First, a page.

Press Release
April 28, 2016

Drilon bats for more web portals for whistleblowers vs corruption

Senate President Franklin M. Drilon today urged government agencies to step up their anti-corruption efforts by following the lead of the Governance Commission for Government Owned and Controlled Corporations (GCG), which launched an online portal where people can report corrupt practices within state-owned enterprises.

The Senate leader, author of the landmark Government Owned and Controlled Corporations (GOCC) Governance Act of 2011, was the guest speaker at the launching of the GCG's Whistleblowing Web Portal today/April 28.

Drilon's GOCC Governance Act of 2011, or RA 10149, introduced reforms in the GOCC sector, which transformed state-run agencies from milking cows of corrupt officials into productive national assets.

Drilon said that government offices must "emulate the GCG's example," emphasizing that setting up a web-based reporting system where people can report corruption incidents in a secure manner will enhance transparency and accountability in government offices.

Under GCG's whistleblowing portal program, all GOCCs under the regulatory jurisdiction of the GCG is required to have a link in their respective websites to the launched GCG whistleblowing portal. An accompanying regulation also enjoins the said GOCCs to develop and implement their own whistleblowing systems.

"This kind of initiative can be a huge boost in our efforts to rid the government of corrupt officials and employees. We must work on compelling each agency to put up a whistleblowing online portal in order to encourage our people to speak up and repot corruption cases," Drilon said.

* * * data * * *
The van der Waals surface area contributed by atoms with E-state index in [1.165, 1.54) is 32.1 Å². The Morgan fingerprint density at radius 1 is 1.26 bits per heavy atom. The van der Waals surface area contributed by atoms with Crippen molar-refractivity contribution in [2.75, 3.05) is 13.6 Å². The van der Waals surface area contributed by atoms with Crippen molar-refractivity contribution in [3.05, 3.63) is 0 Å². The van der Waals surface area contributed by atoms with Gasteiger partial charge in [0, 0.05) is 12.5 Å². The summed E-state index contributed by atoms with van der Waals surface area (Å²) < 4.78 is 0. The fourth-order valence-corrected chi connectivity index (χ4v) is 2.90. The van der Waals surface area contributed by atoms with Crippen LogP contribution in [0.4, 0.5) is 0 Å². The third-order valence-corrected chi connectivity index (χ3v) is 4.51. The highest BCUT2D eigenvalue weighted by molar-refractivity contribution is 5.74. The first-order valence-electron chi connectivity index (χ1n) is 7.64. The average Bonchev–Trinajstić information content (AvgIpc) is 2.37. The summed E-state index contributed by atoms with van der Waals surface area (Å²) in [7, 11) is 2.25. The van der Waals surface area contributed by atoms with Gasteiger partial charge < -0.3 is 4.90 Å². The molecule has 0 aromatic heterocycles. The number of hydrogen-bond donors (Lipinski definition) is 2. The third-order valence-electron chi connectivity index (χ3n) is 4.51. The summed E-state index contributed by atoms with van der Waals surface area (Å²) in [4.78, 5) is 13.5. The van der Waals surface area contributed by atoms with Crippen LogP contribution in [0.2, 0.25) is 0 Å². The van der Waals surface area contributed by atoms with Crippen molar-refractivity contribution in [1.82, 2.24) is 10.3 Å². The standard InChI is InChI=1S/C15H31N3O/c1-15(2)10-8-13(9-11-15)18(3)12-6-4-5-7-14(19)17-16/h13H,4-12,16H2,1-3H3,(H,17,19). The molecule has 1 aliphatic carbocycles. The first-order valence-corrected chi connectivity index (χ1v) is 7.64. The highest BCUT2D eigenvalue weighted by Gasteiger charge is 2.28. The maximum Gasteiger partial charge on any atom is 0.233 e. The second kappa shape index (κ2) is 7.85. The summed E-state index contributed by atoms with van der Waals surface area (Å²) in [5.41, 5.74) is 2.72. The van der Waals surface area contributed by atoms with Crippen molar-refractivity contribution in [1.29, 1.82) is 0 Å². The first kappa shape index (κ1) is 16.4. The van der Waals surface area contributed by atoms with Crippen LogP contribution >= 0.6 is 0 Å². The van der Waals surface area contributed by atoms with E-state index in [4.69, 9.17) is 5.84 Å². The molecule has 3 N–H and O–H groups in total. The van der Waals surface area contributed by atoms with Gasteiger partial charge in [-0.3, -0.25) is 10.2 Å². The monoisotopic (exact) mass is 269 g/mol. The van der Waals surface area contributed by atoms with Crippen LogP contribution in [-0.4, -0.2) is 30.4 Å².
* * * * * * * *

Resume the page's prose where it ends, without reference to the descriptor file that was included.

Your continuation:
"By having concerned individuals who are not afraid to expose or disclose the wrongdoing, our fight against corruption will have a better chance of succeeding," said Drilon, a lawyer and former justice secretary.

"Their disclosure will prompt the authorities to take action through investigation and prosecution, thus, saving resources and preventing damage to the organization," Drilon stressed.

In order to encourage people to come forward and speak up, Drilon said that it is important that the means by which people can report corruption incidents are secured and capable of protecting them.

"The main obstacle to blowing the whistle on corruption is the fear of retaliation. It is therefore important to ensure that our citizens are comfortable with the process and that the government has an adequate system that would protect them," Drilon underscored.

The four-time Senate President then vowed to push for the passage of the proposed measure that seeks to protect and ensure the welfare of whistleblowers, by guaranteeing confidentiality of the whistleblower's identity and penalize retaliatory acts against whistleblowers.

"We must not only provide for a 'user-friendly' procedure for people who want to blow the whistle on corruption, but we must also ensure that they are adequately protected once they choose to do so," he added. Drilon also said that setting up web portals for whistleblowers is relatively easy and practicable, and are economical in the long run: "After all, these disclosures will help authorities to help take action against erring individuals, thus saving resources and preventing damage to the organization."

He thus urged the public to make use of the opportunity to provide information on acts of corruption by government officials and employees that they have witnessed or know about.

"The success of these websites and other anti-corruption initiatives will depend on the support and willingness of our countrymen to make a stand against corrupt practices and report these to proper authorities," Drilon concluded.

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